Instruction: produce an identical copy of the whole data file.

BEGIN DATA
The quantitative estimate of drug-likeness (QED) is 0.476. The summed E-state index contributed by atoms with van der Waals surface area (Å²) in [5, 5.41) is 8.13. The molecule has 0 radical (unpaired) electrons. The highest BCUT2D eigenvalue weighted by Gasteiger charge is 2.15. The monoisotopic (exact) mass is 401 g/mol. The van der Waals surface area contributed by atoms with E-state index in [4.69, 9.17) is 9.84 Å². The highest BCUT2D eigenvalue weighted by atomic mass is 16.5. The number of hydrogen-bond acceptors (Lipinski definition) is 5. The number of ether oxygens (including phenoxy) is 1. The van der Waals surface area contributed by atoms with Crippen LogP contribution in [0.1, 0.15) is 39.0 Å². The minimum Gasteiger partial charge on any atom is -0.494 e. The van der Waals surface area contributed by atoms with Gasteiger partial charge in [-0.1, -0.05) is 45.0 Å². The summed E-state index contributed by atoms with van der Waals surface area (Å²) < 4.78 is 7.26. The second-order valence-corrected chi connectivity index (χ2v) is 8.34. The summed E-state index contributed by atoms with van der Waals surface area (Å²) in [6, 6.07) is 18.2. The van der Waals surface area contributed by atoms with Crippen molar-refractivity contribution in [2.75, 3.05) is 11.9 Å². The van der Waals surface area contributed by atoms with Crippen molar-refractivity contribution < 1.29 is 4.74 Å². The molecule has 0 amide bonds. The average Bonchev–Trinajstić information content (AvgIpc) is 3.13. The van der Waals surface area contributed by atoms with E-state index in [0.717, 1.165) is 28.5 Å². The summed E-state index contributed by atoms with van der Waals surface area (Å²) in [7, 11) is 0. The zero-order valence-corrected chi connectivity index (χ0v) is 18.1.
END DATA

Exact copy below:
The quantitative estimate of drug-likeness (QED) is 0.476. The summed E-state index contributed by atoms with van der Waals surface area (Å²) in [5, 5.41) is 8.13. The molecule has 0 radical (unpaired) electrons. The highest BCUT2D eigenvalue weighted by Gasteiger charge is 2.15. The monoisotopic (exact) mass is 401 g/mol. The van der Waals surface area contributed by atoms with E-state index in [4.69, 9.17) is 9.84 Å². The highest BCUT2D eigenvalue weighted by atomic mass is 16.5. The number of hydrogen-bond acceptors (Lipinski definition) is 5. The number of ether oxygens (including phenoxy) is 1. The van der Waals surface area contributed by atoms with Crippen LogP contribution in [0.1, 0.15) is 39.0 Å². The minimum Gasteiger partial charge on any atom is -0.494 e. The van der Waals surface area contributed by atoms with Gasteiger partial charge in [-0.1, -0.05) is 45.0 Å². The summed E-state index contributed by atoms with van der Waals surface area (Å²) < 4.78 is 7.26. The second-order valence-corrected chi connectivity index (χ2v) is 8.34. The summed E-state index contributed by atoms with van der Waals surface area (Å²) in [6, 6.07) is 18.2. The van der Waals surface area contributed by atoms with Crippen molar-refractivity contribution in [2.75, 3.05) is 11.9 Å². The van der Waals surface area contributed by atoms with Crippen molar-refractivity contribution < 1.29 is 4.74 Å². The molecule has 0 amide bonds. The average Bonchev–Trinajstić information content (AvgIpc) is 3.13. The van der Waals surface area contributed by atoms with E-state index in [0.717, 1.165) is 28.5 Å². The summed E-state index contributed by atoms with van der Waals surface area (Å²) in [7, 11) is 0. The zero-order valence-corrected chi connectivity index (χ0v) is 18.1.